It’s the year to get wed. Before P and I will get married this September a handfull of our friends will also say ‘yes’. The farthest trip will be to San Jose, California. And since we have a few friends here from P’s SF year, we’re making it a three week trip! While P will do some extra travelling for work and the bachelor party, I get to just hang out, get my blog running, take photos, do a little work, plan for the wedding, go running, check out a few new and old coffee shops and explore. Our first weekend, we’re spending at Dan and Rogers out in the valley.
While P and Dan were out running errands, Roger and I stayed home – him working and taking breaks feeding the fish and putting out the lounge cushions, and me just taking breaks. He said “You’re on vacation. Go about and create your own reality.” It felt a little like he wasnÄt fully sure I would understand, but I while he still said it, I was already getting there. The jet-lag may have helped.
Spring in California greatied us right where we had left it in München. Only more California-like. The wind blew cherry petals from the trees, ringing in the nearing end of the fruit tree blossoms and the leaves on the other trees was still young and tender.
Theirs is a very thoughtfully laid out garden, newly landscaped so that it was just on the verge of having grown-in, but not quite there yet. The artichokes, however, surely were fully grown-in. The only artichocke plant I had ever seen before was a sad little potted plant on my mum’s loggia that produced a fruit barely large enough to supply enough salad sprinkling for two. These here however were bushes. Wild creatures with rugged, silvery leaves and at least half a dozen artichokes sprouting from each of the plants.
I decided to head to the front lawn. I don’t fully understand the allure of the North-American front lawns. Pruned patches of uniformly green grass, meticulously kept to a constant length and voraciously kept free from any possible type of weeds as if the reputation of the whole neighbourhood depended on it. I remember being rather shocked when my universiyt roommate in Canada told me when I visited her house, that I probably shouldn’t sit on the lawn, because they just had it sprayed with herbicides. Yet the only active use of those lawns seems to be so that they could get watered and mowed and maybe used for a lawn-sale once a year. I can’t quite think of what front-lawns look like in Germany, I’m not even sure that the concepts exists. We more like to used the full extends of our properties nd fence them of towards the streets with Maschendrahtzäunen (wire mesh fences) and poisonous thuja hedges.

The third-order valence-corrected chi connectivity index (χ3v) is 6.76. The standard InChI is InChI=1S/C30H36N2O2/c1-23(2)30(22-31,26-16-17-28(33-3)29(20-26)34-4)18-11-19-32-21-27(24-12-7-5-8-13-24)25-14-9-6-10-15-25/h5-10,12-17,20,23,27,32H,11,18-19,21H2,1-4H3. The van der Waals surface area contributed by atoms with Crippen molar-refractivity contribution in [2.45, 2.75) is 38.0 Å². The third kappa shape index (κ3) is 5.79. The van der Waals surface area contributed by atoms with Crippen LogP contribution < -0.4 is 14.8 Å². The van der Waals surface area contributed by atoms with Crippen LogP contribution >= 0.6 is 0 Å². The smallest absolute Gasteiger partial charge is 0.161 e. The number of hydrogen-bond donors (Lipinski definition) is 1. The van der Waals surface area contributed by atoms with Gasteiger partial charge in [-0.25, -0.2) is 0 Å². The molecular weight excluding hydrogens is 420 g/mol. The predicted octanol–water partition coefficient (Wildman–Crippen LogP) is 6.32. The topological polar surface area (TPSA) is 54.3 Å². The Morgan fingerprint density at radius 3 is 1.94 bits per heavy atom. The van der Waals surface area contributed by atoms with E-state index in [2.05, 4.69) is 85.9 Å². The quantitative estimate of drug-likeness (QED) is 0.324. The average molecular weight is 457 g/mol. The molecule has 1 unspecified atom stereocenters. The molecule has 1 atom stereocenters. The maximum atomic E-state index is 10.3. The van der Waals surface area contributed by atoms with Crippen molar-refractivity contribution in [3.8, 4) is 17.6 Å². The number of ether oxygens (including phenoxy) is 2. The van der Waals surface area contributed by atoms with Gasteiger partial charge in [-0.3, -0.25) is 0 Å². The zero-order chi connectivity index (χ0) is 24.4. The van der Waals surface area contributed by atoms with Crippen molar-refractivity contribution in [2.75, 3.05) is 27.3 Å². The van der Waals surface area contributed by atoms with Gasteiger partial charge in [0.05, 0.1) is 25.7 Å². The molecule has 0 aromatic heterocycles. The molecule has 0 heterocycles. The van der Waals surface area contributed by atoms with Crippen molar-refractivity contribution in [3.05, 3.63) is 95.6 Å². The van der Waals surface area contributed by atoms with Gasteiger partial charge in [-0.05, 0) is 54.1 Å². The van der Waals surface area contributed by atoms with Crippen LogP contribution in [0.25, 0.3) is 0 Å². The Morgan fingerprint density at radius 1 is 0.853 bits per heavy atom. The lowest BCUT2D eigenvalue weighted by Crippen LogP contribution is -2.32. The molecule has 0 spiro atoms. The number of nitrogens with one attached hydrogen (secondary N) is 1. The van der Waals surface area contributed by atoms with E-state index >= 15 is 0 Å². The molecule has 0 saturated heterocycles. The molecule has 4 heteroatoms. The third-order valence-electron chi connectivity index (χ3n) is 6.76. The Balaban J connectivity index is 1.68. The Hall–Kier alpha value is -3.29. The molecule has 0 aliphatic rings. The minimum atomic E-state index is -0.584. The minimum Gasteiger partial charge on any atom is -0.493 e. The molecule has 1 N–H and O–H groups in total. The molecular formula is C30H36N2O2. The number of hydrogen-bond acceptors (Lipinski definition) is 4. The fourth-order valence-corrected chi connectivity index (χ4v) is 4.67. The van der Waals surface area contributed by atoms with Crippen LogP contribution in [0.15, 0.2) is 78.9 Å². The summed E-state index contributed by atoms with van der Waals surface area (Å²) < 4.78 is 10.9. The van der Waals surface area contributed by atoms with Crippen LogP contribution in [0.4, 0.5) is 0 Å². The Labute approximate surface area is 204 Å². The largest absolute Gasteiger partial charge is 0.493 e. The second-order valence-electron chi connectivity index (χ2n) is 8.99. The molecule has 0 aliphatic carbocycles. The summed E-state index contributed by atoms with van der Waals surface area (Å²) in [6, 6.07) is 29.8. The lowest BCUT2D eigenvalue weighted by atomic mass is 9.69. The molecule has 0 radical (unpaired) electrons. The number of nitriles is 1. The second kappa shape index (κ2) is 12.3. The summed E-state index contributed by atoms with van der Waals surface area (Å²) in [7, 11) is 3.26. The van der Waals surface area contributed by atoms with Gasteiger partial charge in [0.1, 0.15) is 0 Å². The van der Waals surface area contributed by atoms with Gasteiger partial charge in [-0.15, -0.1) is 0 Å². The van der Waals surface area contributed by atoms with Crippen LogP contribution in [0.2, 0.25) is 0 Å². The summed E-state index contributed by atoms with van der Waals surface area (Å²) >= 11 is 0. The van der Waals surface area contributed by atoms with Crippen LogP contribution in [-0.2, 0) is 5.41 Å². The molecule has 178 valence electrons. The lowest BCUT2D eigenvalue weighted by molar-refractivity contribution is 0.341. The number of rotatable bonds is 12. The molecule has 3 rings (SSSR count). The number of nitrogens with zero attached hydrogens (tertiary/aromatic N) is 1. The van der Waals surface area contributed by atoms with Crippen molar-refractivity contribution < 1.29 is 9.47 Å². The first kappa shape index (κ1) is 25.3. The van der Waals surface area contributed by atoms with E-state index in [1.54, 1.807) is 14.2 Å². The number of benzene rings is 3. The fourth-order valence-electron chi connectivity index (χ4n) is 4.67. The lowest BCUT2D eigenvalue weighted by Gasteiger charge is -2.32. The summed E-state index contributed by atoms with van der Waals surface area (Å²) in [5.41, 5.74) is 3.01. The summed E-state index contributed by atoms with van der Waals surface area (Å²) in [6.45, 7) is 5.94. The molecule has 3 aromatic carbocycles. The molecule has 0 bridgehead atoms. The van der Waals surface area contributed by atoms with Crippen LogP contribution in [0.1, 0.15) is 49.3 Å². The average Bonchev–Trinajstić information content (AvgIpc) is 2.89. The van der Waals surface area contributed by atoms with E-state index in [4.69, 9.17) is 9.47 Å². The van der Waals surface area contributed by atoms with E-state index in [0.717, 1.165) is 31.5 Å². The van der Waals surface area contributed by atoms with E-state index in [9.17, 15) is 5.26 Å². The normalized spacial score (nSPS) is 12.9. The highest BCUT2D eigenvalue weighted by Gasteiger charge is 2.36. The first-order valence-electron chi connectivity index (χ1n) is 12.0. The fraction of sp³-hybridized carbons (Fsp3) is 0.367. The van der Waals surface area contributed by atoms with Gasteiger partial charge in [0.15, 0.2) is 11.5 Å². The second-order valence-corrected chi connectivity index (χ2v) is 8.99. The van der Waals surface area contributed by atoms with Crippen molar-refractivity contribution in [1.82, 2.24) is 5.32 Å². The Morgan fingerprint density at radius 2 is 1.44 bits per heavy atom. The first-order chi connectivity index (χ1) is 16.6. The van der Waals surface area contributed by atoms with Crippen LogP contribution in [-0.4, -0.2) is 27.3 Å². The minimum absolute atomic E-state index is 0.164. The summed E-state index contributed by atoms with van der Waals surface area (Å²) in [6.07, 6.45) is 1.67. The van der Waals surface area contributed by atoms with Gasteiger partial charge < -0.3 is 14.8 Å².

But back to California, Dan and Roger’s frontyard is none of that. Well, there is a hedge row of carniferous trees but they clearly belong to that part of the garden that won’t be grown-in for a while. Instead, what first greated me, when I stepped through the porch, was a wilted hibiscus blossom. It had draped itself in a dark corner on the tarmack and was waiting for me.
My vision still felt blurry from spending 20 hours on busses, in cabs, on planes and in Canadian-American pre-clearance at YYZ. As so often, I felt like I was sitting inside myself looking out at this world in quiet amazement. In the background the loudspeakers in the living room bradcasted the parrots’ chuckling and gurgling and occasional “HiRoger”. The humming mechanical sound of lawn-mowers and planes mixed in with the free birds’ songs that they almost sounded natural. And the music Roger was working on in the next room slighly evoked that uplifting feeling you get when the first scenes of a play dance by you on stage, every now and then interrupted by him pausing the music and repeating sequences changing things I could barely notice when I payed close attention.
Holidays should start like this more often.